Impact capital focuses on the good and not returns, so the majority of it is either in the form of grants or in the form of green bonds. Grants are grants while bonds do expect the return of principal as well as a small interest, however low that is.
Since grants are non-repatriable capital, it creates a limit on available capital so by nature they remain small - grants above $10 mn are almost unheard of, except 2/3 rare events in a year. Compare this with 100s of $10 mn rounds which happen in the start-up world every year! So, despite best intentions, grants cannot ensure supply of large capital to a problem, and hence, by design, keep large problems capital-deficient.
Further, there are no large incentives for teams to build a faster, better. and cheaper solution or, to put in VC terminology, there is no alignment of interest. Hence, the problems remain capital-deficient as well as entrepreneur-deficient, as great entrepreneurs are not drawn to these sectors due to paucity of funds as well as lack of alignment of interest.
On the other hand, climate bonds have no such challenge. A huge amount of capital is raised through green bonds and there are many examples of super-sized raises in the past and it does help in funding large projects. However, the challenge with bonds is that they are debt instruments, and hence, by the very nature of it, remain risk-averse and dependant on matching equity and strength of balance sheet. This ensures that innovation and start-ups are devoid of this capital and only large corporates with large infrastructure projects can access it.
This risk-averse capital drives away the innovations as the best outcomes are driven by risk capital and not debt. Imagine starting Google or Uber or Intel or Paytm by raising debt where interest needs to be paid quarterly!!
Hence, while we do need all grants/climate bonds to make the basic layer to build basic infrastructure as well as support core research, the real need of the hour is risk capital which can fund innovative ideas and help entrepreneurs take bold, moon-shots in solving large problems.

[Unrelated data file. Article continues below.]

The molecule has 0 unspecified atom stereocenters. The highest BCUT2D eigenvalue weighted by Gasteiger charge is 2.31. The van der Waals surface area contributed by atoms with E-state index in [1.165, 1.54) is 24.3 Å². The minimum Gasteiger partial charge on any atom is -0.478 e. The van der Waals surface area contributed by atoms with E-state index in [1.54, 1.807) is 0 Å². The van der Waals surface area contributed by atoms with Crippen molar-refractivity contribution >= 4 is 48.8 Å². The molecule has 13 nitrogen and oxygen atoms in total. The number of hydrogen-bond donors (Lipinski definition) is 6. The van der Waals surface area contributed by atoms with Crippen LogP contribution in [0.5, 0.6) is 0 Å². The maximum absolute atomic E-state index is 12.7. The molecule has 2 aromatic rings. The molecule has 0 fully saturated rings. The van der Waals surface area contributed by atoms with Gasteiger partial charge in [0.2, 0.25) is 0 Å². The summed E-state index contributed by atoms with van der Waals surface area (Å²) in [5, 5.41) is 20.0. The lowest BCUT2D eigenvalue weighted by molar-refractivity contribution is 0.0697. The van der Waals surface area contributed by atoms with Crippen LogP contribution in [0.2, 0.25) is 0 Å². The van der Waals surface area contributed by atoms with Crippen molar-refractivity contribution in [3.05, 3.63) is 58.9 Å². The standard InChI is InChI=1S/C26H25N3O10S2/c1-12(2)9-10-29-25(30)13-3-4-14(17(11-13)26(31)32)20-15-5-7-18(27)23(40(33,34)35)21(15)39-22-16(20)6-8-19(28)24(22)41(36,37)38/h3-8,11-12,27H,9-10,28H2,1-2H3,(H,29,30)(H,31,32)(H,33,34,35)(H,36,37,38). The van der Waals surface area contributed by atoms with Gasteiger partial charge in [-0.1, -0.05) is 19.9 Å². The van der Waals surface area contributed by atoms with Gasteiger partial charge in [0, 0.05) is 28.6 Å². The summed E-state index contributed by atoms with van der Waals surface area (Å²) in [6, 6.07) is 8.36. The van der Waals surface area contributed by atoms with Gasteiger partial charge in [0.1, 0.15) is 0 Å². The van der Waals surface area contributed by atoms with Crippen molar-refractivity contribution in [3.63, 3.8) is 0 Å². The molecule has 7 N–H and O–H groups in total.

But the question is - why you need risk capital in the first place, and can capitalism really solve these issues?
Risk capital, or venture capital, by the very nature, is geared towards high business failures. Almost 40% to 60% of the investments by funds are written off and grand success rate of any fund is not more than 30%, or in plain speaking, out of 10 investments, only 3 return oversized returns. However, the critical point is not the success ratio but rather the failure rate. This business model of venture world with high failure rate makes the whole chain of investors (from angels to large funds) mentally attuned towards failure. This, in turn, results in funding of a large no. of start-ups focused on moon-shots as well as simpler pain-points and many a times some of the moon-shots do succeed, resulting in the paradigm shift of the whole industry. Hence, VC world has been able to create a large impact on every sector they have dabbled in, without focussing on impact, while impact funds, despite all focus on impact, have not been able to recreate similar success stories.
While we do need a lot of policy push, green bonds and grants, the real need is to have risk capital which can spur innovation and help us create a driver-less car or billion transistors on a chip equivalent in clean energy / agri / waste management / mobility space, as innovation always precedes policy. So, it is not the policy, but innovation backed by risk capital, which will eventually find solutions to climate change.